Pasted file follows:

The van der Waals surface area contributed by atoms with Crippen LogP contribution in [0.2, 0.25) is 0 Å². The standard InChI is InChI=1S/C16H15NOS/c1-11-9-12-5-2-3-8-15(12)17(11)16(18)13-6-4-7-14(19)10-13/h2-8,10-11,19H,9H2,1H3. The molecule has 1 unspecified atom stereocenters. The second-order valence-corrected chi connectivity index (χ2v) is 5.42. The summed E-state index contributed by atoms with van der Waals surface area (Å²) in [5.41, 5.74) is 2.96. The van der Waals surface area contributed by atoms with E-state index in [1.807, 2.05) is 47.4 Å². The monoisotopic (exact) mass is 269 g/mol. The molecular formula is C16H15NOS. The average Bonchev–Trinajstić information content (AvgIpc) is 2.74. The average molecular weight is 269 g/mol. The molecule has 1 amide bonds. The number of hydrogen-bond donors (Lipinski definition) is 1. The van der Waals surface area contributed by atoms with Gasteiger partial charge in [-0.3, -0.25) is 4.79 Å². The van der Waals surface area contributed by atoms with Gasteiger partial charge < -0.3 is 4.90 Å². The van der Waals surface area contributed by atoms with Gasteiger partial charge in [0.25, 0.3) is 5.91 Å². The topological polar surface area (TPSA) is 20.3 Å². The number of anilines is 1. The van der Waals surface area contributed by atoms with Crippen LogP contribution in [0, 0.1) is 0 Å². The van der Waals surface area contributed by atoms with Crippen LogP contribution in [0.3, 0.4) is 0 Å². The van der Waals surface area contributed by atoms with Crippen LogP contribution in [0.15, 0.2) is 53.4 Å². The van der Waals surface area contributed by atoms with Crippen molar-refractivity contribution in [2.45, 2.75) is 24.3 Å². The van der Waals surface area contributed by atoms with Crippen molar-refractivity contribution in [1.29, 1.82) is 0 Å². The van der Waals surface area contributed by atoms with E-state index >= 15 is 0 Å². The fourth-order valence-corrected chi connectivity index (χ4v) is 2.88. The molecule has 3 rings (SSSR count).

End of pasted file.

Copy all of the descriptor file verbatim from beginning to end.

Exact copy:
The van der Waals surface area contributed by atoms with Crippen LogP contribution in [0.2, 0.25) is 0 Å². The standard InChI is InChI=1S/C16H15NOS/c1-11-9-12-5-2-3-8-15(12)17(11)16(18)13-6-4-7-14(19)10-13/h2-8,10-11,19H,9H2,1H3. The molecule has 1 unspecified atom stereocenters. The second-order valence-corrected chi connectivity index (χ2v) is 5.42. The summed E-state index contributed by atoms with van der Waals surface area (Å²) in [5.41, 5.74) is 2.96. The van der Waals surface area contributed by atoms with E-state index in [1.807, 2.05) is 47.4 Å². The monoisotopic (exact) mass is 269 g/mol. The molecular formula is C16H15NOS. The average Bonchev–Trinajstić information content (AvgIpc) is 2.74. The average molecular weight is 269 g/mol. The molecule has 1 amide bonds. The number of hydrogen-bond donors (Lipinski definition) is 1. The van der Waals surface area contributed by atoms with Gasteiger partial charge in [-0.3, -0.25) is 4.79 Å². The van der Waals surface area contributed by atoms with Gasteiger partial charge < -0.3 is 4.90 Å². The van der Waals surface area contributed by atoms with Gasteiger partial charge in [0.25, 0.3) is 5.91 Å². The topological polar surface area (TPSA) is 20.3 Å². The number of anilines is 1. The van der Waals surface area contributed by atoms with Crippen LogP contribution in [0, 0.1) is 0 Å². The van der Waals surface area contributed by atoms with Crippen LogP contribution in [0.3, 0.4) is 0 Å². The van der Waals surface area contributed by atoms with Crippen LogP contribution in [0.15, 0.2) is 53.4 Å². The van der Waals surface area contributed by atoms with Crippen molar-refractivity contribution in [2.45, 2.75) is 24.3 Å². The van der Waals surface area contributed by atoms with Crippen molar-refractivity contribution in [1.29, 1.82) is 0 Å². The van der Waals surface area contributed by atoms with E-state index >= 15 is 0 Å². The fourth-order valence-corrected chi connectivity index (χ4v) is 2.88. The molecule has 3 rings (SSSR count).